The world’s demand for oil, gas and coal will begin to decline this decade in “the beginning of the end” of the fossil fuel era, according to the global energy watchdog.
The International Energy Agency (IEA) has projected for the first time that fossil fuel consumption will peak before 2030 and fall into permanent decline as climate policies take effect.
However, the forecast downturn is still “nowhere near steep enough” to put the world on a path to limiting temperature rises to 1.5C above pre-industrialised levels, which is considered crucial to avoiding a climate catastrophe.
The IEA’s influential energy outlook report, due to be published next month, will show that oil, gas and coal are on course to hit a peak this decade under existing climate policies, earlier than many have anticipated.
Fatih Birol, the IEA’s head, wrote in the Financial Times on Tuesday that the projections would show that “the world is on the cusp of a historic turning point”.
“Peaks for the three fossil fuels are a welcome sight, showing that the shift to cleaner and more secure energy systems is speeding up and that efforts to avoid the worst effects of climate change are making headway,” he wrote.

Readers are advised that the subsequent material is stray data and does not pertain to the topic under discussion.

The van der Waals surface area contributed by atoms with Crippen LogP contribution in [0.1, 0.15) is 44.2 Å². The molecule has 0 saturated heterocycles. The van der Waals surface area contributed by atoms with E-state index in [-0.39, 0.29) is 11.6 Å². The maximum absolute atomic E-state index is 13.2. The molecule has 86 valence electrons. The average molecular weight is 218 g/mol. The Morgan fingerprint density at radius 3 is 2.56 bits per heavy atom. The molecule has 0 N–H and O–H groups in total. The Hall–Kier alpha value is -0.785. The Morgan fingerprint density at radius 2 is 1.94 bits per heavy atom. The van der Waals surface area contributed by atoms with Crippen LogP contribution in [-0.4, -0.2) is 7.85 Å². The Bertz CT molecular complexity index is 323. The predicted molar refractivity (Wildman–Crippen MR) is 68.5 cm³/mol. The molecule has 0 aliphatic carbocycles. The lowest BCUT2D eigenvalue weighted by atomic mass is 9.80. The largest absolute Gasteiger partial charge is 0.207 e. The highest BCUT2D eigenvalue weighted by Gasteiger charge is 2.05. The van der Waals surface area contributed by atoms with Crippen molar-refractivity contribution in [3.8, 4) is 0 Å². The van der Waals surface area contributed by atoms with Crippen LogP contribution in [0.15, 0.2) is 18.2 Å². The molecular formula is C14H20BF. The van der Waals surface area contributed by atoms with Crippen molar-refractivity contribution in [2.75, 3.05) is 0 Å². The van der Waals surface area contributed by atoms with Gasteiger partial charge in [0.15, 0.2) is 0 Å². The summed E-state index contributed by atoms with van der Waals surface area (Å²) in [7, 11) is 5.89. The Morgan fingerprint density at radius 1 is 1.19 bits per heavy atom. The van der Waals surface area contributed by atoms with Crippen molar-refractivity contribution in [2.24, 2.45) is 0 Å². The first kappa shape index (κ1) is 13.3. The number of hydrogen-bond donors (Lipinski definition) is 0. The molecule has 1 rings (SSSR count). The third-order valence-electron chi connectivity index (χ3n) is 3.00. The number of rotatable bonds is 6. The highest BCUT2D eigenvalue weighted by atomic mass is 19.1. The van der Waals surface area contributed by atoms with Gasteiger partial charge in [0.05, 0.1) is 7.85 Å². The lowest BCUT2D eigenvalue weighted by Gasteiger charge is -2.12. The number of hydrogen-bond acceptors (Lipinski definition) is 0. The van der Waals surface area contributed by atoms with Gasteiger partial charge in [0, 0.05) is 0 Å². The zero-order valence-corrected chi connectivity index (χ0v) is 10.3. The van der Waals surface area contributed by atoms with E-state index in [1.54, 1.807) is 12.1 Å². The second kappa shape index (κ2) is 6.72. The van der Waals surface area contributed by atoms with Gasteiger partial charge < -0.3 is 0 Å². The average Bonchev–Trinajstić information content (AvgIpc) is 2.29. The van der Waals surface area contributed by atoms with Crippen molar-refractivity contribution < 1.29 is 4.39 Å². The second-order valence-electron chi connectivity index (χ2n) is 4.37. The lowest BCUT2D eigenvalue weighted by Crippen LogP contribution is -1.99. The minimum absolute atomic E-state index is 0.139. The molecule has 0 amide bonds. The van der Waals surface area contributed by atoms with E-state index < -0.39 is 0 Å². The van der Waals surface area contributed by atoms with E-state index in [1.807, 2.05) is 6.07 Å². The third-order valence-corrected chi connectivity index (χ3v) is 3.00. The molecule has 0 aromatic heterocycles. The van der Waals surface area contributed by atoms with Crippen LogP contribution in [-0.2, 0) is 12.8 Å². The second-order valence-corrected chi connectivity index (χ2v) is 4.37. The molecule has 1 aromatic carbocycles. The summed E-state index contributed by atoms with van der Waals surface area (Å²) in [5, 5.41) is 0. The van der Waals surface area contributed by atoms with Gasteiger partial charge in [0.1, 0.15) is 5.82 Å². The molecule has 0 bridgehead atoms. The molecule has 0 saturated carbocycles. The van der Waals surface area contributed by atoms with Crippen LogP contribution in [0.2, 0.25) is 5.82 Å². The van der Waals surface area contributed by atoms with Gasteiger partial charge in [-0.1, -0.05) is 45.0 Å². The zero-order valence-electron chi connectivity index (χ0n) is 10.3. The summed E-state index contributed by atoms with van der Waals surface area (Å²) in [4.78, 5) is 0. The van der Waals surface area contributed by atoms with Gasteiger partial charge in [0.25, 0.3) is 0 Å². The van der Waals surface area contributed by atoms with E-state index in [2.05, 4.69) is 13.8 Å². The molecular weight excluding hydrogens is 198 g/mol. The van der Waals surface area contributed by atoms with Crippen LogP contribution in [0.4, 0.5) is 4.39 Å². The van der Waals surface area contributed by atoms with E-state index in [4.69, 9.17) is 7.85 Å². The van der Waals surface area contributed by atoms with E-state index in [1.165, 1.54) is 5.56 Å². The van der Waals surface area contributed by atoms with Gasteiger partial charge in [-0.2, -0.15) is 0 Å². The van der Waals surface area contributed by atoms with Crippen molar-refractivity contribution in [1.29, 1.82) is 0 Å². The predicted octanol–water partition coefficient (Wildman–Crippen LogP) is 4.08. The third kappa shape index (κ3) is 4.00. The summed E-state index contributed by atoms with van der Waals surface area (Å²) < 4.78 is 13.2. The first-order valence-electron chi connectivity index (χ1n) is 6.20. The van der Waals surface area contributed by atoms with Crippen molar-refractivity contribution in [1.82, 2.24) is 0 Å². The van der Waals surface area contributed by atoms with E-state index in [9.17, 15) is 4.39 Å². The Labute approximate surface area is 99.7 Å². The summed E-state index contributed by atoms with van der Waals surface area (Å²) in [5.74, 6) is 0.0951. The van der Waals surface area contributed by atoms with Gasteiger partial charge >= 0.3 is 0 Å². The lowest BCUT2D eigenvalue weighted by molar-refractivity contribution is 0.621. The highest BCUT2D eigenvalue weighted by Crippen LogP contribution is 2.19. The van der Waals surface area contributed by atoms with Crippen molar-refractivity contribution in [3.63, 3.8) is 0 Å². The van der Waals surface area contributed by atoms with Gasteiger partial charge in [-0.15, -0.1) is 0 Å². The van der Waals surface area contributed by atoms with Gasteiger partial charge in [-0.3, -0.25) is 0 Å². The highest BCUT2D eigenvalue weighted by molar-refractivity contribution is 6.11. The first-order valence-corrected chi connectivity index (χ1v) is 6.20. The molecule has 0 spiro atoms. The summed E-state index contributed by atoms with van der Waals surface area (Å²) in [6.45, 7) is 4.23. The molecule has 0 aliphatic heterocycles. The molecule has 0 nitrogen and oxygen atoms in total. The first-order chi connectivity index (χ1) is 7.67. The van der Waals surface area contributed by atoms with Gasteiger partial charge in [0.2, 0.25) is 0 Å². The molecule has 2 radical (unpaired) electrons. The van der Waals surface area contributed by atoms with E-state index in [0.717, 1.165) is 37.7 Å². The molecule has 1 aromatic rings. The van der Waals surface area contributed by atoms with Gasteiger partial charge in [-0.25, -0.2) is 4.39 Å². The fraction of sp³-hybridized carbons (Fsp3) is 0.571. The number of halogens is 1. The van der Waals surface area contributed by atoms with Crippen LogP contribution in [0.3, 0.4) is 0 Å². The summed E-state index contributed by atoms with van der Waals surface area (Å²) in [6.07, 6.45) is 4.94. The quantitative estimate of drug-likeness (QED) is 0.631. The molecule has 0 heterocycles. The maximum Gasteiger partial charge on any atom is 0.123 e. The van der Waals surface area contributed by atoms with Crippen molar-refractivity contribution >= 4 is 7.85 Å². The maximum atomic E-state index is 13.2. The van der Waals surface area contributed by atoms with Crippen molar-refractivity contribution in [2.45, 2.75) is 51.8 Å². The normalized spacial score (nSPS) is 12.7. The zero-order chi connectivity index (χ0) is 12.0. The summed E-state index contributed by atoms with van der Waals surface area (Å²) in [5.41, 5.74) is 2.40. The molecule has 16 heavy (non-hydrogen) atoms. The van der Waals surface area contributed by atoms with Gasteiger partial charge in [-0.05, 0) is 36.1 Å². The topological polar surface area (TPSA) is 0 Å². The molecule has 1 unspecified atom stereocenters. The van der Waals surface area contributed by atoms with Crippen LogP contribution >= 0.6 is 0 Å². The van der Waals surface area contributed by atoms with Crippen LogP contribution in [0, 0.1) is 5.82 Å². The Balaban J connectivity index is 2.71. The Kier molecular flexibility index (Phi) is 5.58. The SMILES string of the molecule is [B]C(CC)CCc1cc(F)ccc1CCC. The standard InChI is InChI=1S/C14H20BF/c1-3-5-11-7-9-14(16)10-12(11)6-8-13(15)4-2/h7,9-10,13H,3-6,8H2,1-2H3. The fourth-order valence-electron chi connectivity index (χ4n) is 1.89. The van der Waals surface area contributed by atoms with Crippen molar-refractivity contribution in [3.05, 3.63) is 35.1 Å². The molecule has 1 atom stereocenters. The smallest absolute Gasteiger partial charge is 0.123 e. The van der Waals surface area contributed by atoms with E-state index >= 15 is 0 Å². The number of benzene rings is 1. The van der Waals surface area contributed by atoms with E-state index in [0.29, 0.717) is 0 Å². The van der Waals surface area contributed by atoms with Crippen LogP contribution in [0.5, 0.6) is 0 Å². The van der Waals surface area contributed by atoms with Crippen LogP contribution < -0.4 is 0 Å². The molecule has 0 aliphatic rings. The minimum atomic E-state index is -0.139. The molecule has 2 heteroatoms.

Birol said the sooner-than-expected peak for fossil fuels was primarily driven by “the spectacular growth” of clean energy including solar panels and electric vehicles.
He also pointed to structural shifts in China’s economy – away from energy-intensive heavy industries – and Europe’s hastened transition away from gas after Russia’s invasion of Ukraine.
However, Birol said the projected declines “are nowhere near steep enough to put the world on a path to limiting global warming to 1.5C”.
“That will require significantly stronger and faster policy action by governments,” he added.
Earlier this year, Birol warned large oil producers “to pay careful attention to the gathering pace of change and calibrate their investment decisions” to the forecast decline in demand for fossil fuels.